Universal’s jukebox musical launched with a solid $76.4 million globally, including $34 million in North America and $43.4 million overseas. If its predecessors’ lengthy theatrical run is any indication, the future of the “Mamma Mia!” sequel looks promising.
“Mamma Mia!” — the 2008 adaptation of the hit stage musical — launched slightly behind its follow-up with $27 million. That film, which opened a decade to the month before the follow-up, had long legs at the box office, playing throughout the summer before closing its run in November. Along the way, it generated a massive $465 million internationally and $609 million worldwide. Impressive for most films, but especially given its $52 million production budget.
It’s been a summer flooded with Spandexed heroes and gun-toting vigilantes. Sure, it’s a break from watching the bleak and dreary news cycle, one in which the Mueller investigation and whispers of kompromat dominate the cable chyrons, but “Sicario 2: Day of the Soldado,” “The Equalizer 2,” and “Avengers: Infinity War” aren’t exactly feel-good flicks. That’s where “Mamma Mia! 2” steps in. In true popcorn season form, it’s part of a pseudo-franchise, but unlike its fellow box office counterparts, the “Mamma Mia!” sequel is a bit bouncier.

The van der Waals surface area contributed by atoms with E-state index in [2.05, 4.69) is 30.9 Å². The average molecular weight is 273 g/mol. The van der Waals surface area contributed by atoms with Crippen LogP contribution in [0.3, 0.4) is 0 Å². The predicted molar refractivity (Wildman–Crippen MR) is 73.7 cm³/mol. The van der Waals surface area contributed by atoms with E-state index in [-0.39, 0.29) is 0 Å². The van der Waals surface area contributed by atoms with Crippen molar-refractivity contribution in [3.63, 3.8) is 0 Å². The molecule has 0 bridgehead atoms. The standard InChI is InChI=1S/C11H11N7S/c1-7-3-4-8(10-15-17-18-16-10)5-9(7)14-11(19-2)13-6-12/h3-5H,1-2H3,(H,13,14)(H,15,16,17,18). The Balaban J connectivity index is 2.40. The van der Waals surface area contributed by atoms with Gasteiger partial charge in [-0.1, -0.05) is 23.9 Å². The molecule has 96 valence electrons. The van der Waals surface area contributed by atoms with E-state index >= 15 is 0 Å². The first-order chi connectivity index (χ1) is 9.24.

“There was big pent up demand for a movie like this,” said Eric Handler, an analyst with MKM Partners.
Aside from “Ocean’s 8” and “Book Club,” few offerings in the past few months have targeted female audiences. Even less have been family-friendly, and of those, almost all were animated adventures. The audience for “Mamma Mia!” was majority female and skewed younger than the original.
“You can’t make everything for 13-year old-boys. Summer, for the most part, is that,” Jeff Bock, an analyst with Exhibitor Relations, said. “I don’t think that’s entirely true of the audiences tastes anymore.”
“Mamma Mia!” is the perfect antidote to traditional summer blockbusters — it’s low-stakes, it’s lighthearted, and it’s pure fun. Moviegoers are hungry for escapism that’s a little lighter. The perfect recipe could be a slice of Lilly James’ soulful rendition of “Mamma Mia,” a hint of Greece’s crystal blue waters, and a dollop of Cher.
“In the last year and a half, there has been so many negative things,” Bock said. “[Audiences] wanted to leave the theater with something to feel good about.”